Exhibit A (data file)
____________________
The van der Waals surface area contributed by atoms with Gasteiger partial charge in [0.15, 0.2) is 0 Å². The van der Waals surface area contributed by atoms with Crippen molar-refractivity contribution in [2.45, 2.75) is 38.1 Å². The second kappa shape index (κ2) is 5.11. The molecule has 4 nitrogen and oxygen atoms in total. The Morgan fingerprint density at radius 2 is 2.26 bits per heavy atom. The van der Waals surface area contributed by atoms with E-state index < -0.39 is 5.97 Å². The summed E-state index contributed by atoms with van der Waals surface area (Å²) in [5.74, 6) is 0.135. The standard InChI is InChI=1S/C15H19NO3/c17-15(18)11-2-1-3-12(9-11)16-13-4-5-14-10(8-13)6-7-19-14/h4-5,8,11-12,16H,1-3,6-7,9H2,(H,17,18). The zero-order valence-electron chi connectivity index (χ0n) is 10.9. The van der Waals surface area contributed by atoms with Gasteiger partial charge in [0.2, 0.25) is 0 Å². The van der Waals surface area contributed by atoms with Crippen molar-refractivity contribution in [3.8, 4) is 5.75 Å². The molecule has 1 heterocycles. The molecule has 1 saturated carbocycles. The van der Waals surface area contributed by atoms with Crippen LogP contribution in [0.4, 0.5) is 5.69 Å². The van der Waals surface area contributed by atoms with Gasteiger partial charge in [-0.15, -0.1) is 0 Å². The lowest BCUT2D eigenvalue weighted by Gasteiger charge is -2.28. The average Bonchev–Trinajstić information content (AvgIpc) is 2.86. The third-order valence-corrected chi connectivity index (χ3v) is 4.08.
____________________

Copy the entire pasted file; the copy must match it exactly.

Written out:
The van der Waals surface area contributed by atoms with Gasteiger partial charge in [0.15, 0.2) is 0 Å². The van der Waals surface area contributed by atoms with Crippen molar-refractivity contribution in [2.45, 2.75) is 38.1 Å². The second kappa shape index (κ2) is 5.11. The molecule has 4 nitrogen and oxygen atoms in total. The Morgan fingerprint density at radius 2 is 2.26 bits per heavy atom. The van der Waals surface area contributed by atoms with E-state index < -0.39 is 5.97 Å². The summed E-state index contributed by atoms with van der Waals surface area (Å²) in [5.74, 6) is 0.135. The standard InChI is InChI=1S/C15H19NO3/c17-15(18)11-2-1-3-12(9-11)16-13-4-5-14-10(8-13)6-7-19-14/h4-5,8,11-12,16H,1-3,6-7,9H2,(H,17,18). The zero-order valence-electron chi connectivity index (χ0n) is 10.9. The van der Waals surface area contributed by atoms with Gasteiger partial charge in [0.2, 0.25) is 0 Å². The van der Waals surface area contributed by atoms with Crippen molar-refractivity contribution in [3.8, 4) is 5.75 Å². The molecule has 1 heterocycles. The molecule has 1 saturated carbocycles. The van der Waals surface area contributed by atoms with Crippen LogP contribution in [0.4, 0.5) is 5.69 Å². The van der Waals surface area contributed by atoms with Gasteiger partial charge in [-0.15, -0.1) is 0 Å². The lowest BCUT2D eigenvalue weighted by Gasteiger charge is -2.28. The average Bonchev–Trinajstić information content (AvgIpc) is 2.86. The third-order valence-corrected chi connectivity index (χ3v) is 4.08.